Wednesday, April 24, 2013

April Secret Agent #30

GENRE: YA- Contemporary

After I set the timer for the double-chocolate cupcakes, I carry the duct-taped laundry basket through the living room. Just as I pass the couch, where I see my brother Skunk’s video game is on pause, he roughly bumps into me from behind. The basket and I careen toward the tall shelf that holds Mama’s porcelain doll collection. It teeters, and I imagine the dolls crashing to the floor and ghastly shards of half-broken frozen smiles leering at me, but thankfully, it rights itself. Only wet laundry spills on the carpet as I let the basket go and catch myself on the back of the couch. I lower down to hands and knees to pick up the sopping clothes.

“Get out of the way Sugar,” Skunk shouts as his orange soda nearly sloshes out of the plastic big-gulp cup. He plops back into his divot on the sofa. “Damn. You’re always in the way.”

“Sorry,” I say softly.

But it’s true. I am always in the way. I’ve known this for as long as I can remember. The fat Puerto-Rican-Polish girl, who doesn’t feel like she belongs in her skin or anywhere else for that matter, has always been too much and yet not enough.

I struggle to slide the back door along its dirt-encrusted track, trying to force it wide enough to fit the basket and me through. I walk into the sunshine letting it warm my face for a moment.


  1. There are a lot of really great, subtle descriptors here. And I especially liked your fourth paragraph.

    The one thing I would suggest would be to consider if this is the right place to start your book. The writing is really great, but there's nothing in the first paragraph to really hook readers. And you want them to be hooked right away :)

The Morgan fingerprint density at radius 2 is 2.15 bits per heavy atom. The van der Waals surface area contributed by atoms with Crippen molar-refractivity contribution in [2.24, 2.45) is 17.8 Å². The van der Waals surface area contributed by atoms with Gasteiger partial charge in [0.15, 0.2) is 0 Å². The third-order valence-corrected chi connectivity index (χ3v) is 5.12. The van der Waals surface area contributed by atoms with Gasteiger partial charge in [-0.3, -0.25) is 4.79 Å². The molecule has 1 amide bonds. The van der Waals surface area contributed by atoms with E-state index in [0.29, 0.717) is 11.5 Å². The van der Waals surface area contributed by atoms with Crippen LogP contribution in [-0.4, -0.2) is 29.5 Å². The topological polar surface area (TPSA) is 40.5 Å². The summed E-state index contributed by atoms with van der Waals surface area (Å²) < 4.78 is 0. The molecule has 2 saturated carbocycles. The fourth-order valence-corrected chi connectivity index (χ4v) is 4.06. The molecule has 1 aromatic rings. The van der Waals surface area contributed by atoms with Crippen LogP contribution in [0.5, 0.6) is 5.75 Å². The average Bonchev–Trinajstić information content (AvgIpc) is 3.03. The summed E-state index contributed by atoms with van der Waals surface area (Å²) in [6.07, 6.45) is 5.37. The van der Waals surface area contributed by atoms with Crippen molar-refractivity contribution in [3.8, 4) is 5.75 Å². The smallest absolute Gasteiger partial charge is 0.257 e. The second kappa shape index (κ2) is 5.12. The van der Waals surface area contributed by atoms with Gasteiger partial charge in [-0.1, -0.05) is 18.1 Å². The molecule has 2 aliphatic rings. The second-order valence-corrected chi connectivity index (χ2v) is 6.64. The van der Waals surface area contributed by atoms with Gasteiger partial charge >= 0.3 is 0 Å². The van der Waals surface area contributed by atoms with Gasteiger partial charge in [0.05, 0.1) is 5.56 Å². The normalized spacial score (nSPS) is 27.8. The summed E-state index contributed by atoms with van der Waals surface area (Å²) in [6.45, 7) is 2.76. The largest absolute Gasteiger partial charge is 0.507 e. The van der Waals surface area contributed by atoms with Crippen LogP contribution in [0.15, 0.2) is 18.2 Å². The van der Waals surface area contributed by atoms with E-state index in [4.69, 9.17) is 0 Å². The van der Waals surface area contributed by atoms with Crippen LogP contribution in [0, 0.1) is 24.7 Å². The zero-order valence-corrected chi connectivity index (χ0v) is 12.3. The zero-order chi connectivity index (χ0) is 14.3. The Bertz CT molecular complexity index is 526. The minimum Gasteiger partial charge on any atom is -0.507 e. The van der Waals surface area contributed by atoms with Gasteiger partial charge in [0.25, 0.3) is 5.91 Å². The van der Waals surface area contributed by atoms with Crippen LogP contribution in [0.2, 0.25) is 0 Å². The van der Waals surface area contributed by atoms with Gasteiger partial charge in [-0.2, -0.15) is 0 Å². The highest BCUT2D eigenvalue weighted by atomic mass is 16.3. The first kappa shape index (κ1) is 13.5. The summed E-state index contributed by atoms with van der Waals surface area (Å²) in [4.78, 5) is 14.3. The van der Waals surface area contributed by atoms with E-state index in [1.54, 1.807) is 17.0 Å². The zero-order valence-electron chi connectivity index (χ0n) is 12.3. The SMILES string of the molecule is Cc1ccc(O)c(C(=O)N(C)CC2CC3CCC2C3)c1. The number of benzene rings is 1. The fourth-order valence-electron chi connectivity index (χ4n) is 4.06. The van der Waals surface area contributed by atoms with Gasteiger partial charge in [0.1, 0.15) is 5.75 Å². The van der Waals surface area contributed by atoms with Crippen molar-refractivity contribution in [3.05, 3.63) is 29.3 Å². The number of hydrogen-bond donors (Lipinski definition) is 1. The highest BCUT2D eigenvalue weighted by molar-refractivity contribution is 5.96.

2. This sets up a vivid picture - I held my breath when the shelf wobbled.

    I echo what the previous poster says about starting point. First lines are important, and I would have like to see this start with a little more of a punch.

  3. This needs a hook and some conflict to make it sing.

  4. Lots of concrete imagery here, which is good. I can picture the whole incident. Also, you give us a nice beginning insight into who the main character is. She's insecure and doesn't have the courage to stand up for herself even when she is not in the wrong. She's even down on herself within her mind. I liked that fat Puerto-Rican polish girl line . It makes her sound like she has given up, and I feel for her. The names for the MC and her brother are cute by the way.

    I like her and I want to see where this book will take her. Maybe finding confidence in herself.

    I also think the beginning needs a bit more spark to draw readers in. While I was hooked in the later paragraphs, first liners are where you need to make a great impression. :)

  5. I agree with the others. Great imagery. The duct tape on the laundry basket sets the scene plus all the valuable dolls, and I love the last line too.

    But I agree I don't feel any conflict here at all. I thought the dolls would break but they didn't.

    I need more conflict than she just feels in the way. I'm sure there is much more to it!

  6. I really feel for Sugar! You'd done a lovely job of making us inhabit her skin. You've got a lot going on in that first paragraph. Stretch things out a bit in this opening scene. Don't rush it.

  7. The opening scene felt a little off to me because the actions of baking cupcakes, hanging laundry out to dry, and taking care of the little brother felt more "mom" than "teenager" to me. I realize teenagers do those sorts of chores, but it's more often something they complain than a happy-home-maker lifestyle they enjoy.

    I liked the way you made us feel for the main character, but maybe this isn't the best scene to give the reader a first impression of her. A scene with other teenagers might better show her insecurities.